Ups and downs – physically and emotionally!
Dropping down towards Ladybower Reservoir I checked my watch – time was flying. After a quick bit of mental maths, I realised the cut-offs were indeed pretty tight (for me!). Win Hill ahead, I needed to get a wiggle on. Huffing and puffing towards the trig point I felt sluggish. For a moment, a cloud of negative thoughts came over me – I was too slow, behind on time and conscious my feet were sore and rubbing already. ‘You’re no good at this running lark’ a little voice said in my head.
Luckily, my mid-race personal crisis was sharply interrupted with shouts and whoops from Corin and Ruth cheering from the top of the hill. It was fab to see familiar faces, and I found myself grinning at the stupidity of my previous thoughts. Highs and lows are typically all part of any hard race; I had just temporarily forgotten.
The descent down to Hope was fast, steep and fun. Still slightly muddy underfoot, I was right of the limit of being in control, occasionally losing my footing and sliding a few extra meters. I reached the valley far too quickly, and before I knew it, it was time for the next climb up Lose Hill. I had under an hour to get from here to the trig point then across to Mam Tor and down to Mam Nick to make the cut-off. In theory, this was do-able however my legs were already feeling pretty heavy.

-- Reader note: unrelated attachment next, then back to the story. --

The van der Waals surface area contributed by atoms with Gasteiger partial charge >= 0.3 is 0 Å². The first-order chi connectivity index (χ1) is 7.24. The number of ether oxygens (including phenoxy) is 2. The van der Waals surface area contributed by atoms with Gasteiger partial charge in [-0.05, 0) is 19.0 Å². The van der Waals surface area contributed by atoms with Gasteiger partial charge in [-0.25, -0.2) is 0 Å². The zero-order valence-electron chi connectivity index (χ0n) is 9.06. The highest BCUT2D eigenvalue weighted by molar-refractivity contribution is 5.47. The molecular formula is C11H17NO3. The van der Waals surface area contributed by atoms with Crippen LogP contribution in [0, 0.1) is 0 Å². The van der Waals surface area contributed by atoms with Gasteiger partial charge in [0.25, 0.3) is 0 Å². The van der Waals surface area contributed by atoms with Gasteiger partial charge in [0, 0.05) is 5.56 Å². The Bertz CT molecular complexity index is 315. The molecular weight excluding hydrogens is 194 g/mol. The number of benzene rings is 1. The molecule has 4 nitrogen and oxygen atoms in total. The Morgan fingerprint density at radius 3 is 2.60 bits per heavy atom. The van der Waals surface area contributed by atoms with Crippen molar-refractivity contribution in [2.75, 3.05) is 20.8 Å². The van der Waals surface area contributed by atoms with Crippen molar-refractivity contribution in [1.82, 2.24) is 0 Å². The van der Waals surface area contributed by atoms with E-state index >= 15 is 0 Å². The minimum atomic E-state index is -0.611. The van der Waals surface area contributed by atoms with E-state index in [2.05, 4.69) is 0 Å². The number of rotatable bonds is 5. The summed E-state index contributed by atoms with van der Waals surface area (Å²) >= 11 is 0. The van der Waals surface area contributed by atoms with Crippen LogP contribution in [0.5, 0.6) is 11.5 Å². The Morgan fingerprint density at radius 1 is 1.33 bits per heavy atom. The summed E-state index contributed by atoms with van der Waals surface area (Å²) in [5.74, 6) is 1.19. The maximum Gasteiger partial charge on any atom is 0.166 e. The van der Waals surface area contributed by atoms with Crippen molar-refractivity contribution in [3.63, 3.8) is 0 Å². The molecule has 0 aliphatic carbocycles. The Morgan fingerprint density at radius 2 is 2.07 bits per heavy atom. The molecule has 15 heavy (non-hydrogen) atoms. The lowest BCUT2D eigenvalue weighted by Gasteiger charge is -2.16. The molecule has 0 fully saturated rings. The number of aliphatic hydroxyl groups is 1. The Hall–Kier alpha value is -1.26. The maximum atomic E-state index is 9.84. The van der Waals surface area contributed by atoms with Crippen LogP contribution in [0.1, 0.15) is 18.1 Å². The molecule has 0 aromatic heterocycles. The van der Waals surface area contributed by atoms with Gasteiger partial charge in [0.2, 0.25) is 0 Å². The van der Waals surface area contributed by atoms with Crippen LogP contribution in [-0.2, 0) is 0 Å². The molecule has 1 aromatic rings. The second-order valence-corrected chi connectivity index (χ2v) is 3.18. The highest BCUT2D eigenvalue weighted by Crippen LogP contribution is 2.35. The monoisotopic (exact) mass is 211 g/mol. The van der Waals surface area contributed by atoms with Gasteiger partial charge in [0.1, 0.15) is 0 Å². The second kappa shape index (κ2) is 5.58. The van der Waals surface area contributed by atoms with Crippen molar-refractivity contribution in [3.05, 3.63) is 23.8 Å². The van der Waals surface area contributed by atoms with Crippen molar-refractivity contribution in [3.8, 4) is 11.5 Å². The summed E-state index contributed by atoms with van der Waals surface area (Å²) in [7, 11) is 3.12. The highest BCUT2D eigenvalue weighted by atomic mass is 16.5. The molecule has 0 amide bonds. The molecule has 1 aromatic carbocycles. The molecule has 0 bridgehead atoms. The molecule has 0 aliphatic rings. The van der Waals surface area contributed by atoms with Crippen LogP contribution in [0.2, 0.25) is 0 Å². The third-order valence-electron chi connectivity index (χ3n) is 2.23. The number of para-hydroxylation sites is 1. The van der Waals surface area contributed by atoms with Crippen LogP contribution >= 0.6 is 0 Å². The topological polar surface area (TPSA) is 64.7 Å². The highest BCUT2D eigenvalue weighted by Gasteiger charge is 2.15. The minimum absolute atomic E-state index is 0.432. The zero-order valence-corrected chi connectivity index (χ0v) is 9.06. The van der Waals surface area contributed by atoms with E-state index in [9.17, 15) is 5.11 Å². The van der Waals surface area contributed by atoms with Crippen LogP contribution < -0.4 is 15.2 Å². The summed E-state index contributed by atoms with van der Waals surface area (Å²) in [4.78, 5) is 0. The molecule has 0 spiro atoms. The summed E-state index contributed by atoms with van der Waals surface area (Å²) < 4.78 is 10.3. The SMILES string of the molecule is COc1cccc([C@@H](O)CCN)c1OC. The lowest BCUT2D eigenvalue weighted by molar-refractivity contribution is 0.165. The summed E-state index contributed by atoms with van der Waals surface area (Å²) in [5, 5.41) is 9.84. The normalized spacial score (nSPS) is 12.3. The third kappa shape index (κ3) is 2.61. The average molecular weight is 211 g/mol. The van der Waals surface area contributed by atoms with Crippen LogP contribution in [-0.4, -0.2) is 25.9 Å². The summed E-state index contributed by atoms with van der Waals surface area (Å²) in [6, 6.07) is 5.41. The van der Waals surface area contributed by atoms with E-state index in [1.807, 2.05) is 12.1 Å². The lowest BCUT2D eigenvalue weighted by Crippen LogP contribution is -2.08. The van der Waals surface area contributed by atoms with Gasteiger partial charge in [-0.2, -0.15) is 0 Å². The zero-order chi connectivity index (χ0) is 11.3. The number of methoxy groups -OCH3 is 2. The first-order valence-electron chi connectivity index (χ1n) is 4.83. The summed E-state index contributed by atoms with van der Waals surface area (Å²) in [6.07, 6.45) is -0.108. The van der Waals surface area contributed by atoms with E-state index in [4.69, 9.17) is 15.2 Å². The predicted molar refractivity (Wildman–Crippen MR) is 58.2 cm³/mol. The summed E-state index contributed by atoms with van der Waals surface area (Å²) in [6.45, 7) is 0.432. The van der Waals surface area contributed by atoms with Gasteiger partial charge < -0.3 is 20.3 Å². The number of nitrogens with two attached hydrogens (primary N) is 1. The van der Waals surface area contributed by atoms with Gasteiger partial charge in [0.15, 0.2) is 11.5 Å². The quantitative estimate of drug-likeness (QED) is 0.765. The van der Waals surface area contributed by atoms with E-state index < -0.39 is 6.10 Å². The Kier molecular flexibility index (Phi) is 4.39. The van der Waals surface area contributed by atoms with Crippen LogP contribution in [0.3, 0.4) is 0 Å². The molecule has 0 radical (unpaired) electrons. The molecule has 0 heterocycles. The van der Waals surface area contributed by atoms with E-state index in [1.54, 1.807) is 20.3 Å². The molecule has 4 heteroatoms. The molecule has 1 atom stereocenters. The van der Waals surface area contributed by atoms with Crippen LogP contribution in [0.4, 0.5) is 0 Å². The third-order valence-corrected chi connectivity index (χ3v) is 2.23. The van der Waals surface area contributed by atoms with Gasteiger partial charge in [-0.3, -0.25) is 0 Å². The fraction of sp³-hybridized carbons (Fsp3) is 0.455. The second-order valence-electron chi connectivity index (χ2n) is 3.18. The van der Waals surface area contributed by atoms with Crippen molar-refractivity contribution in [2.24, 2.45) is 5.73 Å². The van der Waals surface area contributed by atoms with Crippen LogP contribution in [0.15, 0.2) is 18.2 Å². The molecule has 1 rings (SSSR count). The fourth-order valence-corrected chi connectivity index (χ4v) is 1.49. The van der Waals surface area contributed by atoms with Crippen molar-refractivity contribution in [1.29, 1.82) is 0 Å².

Head down, I focused on keeping my rhythm until I spotted Sarah, Steve and Nadia cheering me on. Again it was perfect timing and gave me that extra boost to keep pushing to the top of the hill. Reaching the trig point, I felt relieved; I now knew if I kept my pace I should be able to make the cut-off with about 10 minutes to spare.
Happy to see my guestimation was right, I was soon through the Mam Nick checkpoint, so turned my attention to the second part of the race. The next section was a gentle but persistent climb along Rushup Edge, then a slog across the monotonous paving slabs to Brown Knoll, before reaching Edale Cross. Finally settling into the race I was determined to keep running, knowing that if I dropped into a walk, I would find it hard to get running again with no real climbs or descents in this section as markers. Somewhere along the way, I’d stopped worrying about being slow (or last) and was just really enjoying being out. I was tired but allowing myself not to be as competitive was relaxing! I knew I was pushing as hard as I could, and that was plenty good enough.